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How Many Chinas Are There?

A question that continues to roil Taiwan.

Nov 11, 2013, Vol. 19, No. 09 • By ETHAN EPSTEIN
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When is an international flight not just an international flight? That’s what the Taiwanese are wondering, as President Ma Ying-jeou finds himself in hot water for characterizing flights between Taiwan (officially, the Republic of China, or ROC) and mainland China as domestic routes. It appears to have been an offhand remark; at a meeting of the Central Standing Committee of his Chinese Nationalist party (better known as the Kuomintang, or KMT) last month, President Ma, while discussing the aviation industry, tossed off a line likening cross-strait flights to domestic flights in the United States. But it fits a long-established pattern. Indeed, his comments came on the heels of a speech Ma gave a few days earlier in which he said that relations between China and Taiwan are “not international relations.”

Unify with China? Hear my three ‘No’s!

Unify with China? Hear my three ‘No’s!


The opposition Democratic Progressive party (DPP), Taiwan’s center-left party, has reacted with opprobrium. A prominent DPP legislator said Ma’s remarks show that he is “no longer qualified as a decision-maker on cross-strait relations.” More generally, the DPP criticizes what it takes to be Ma’s disconcertingly pro-mainland attitude and policies. “Ma takes orders from China,” a former DPP legislator charged in the Taipei Times last week. That wasn’t meant as a compliment.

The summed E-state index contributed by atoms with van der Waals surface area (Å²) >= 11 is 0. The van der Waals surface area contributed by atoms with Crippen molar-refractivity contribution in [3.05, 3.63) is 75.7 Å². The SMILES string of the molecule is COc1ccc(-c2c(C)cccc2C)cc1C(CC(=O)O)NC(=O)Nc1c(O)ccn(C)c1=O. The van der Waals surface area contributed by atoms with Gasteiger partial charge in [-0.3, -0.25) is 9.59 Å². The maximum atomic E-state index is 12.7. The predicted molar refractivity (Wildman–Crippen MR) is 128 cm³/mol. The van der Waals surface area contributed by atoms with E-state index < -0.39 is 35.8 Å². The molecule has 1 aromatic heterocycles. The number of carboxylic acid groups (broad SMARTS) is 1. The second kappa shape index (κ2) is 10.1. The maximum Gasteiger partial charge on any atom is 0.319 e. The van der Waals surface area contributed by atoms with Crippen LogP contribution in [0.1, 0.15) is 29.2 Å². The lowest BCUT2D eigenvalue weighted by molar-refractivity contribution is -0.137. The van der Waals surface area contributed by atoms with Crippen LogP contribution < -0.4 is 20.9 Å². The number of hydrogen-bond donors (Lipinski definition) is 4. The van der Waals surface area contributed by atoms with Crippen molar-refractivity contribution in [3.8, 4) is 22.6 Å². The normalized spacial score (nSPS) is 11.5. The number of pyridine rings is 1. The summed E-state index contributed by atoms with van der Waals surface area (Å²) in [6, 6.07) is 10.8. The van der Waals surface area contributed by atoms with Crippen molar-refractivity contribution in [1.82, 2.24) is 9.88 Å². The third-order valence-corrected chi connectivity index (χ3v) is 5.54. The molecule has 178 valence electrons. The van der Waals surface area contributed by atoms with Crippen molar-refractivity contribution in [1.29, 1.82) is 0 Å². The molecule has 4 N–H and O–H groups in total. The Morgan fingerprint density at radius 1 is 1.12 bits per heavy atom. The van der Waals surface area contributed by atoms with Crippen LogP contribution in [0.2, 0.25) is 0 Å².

The DPP may be on to something. Since being elected president in a landslide in 2008 (he was reelected in 2012 in a much closer contest), Ma has undeniably taken a conciliatory approach towards Taiwan’s erstwhile enemies in Beijing. The contrast is especially sharp with his immediate predecessor, the DPP’s Chen Shui-bian, who flirted with declaring independence from the mainland. (To this day, under its constitution, the ROC government in Taipei officially remains the government in exile of the whole of China.)

Under Ma’s leadership, Taiwan opened itself to tourists from the mainland in 2008, and, even more significantly, it inked the Economic Cooperation Framework in 2010, which opened up some 200 sectors of the Taiwanese economy to Chinese investment. Ma also oversaw the advent of those aforementioned cross-strait flights, which have done much to boost Taiwan-mainland ties. (Previously, those wishing to travel between Taiwan and the mainland had to go through a “neutral” territory, typically Hong Kong, adding hours to what should be a short flight.) And he’s not finished. Ma is currently pursuing a free trade pact with Beijing that, polling shows, is opposed by some 70 percent of the Taiwanese public. The DPP—and a large percentage of the Taiwanese public as a whole—opposes the level of economic integration with China that Ma has pursued. The theory is that Ma has so closely aligned Taiwan’s economy with the mainland’s that should China sneeze, Taiwan would end up in intensive care.

All this may seem mystifying. After all, President Ma is the standard-bearer of Chiang Kai-shek’s Kuomintang, the sworn enemy of the Chinese Communist party. And now he’s seemingly turned the KMT into the more “pro-China” of Taiwan’s two main political parties. Indeed, when Ma was reelected last year, Beijing made no secret that it was pleased. Taiwan’s center-left party, meanwhile, is apparently more hostile to Beijing’s Communist government than the KMT, another puzzlement.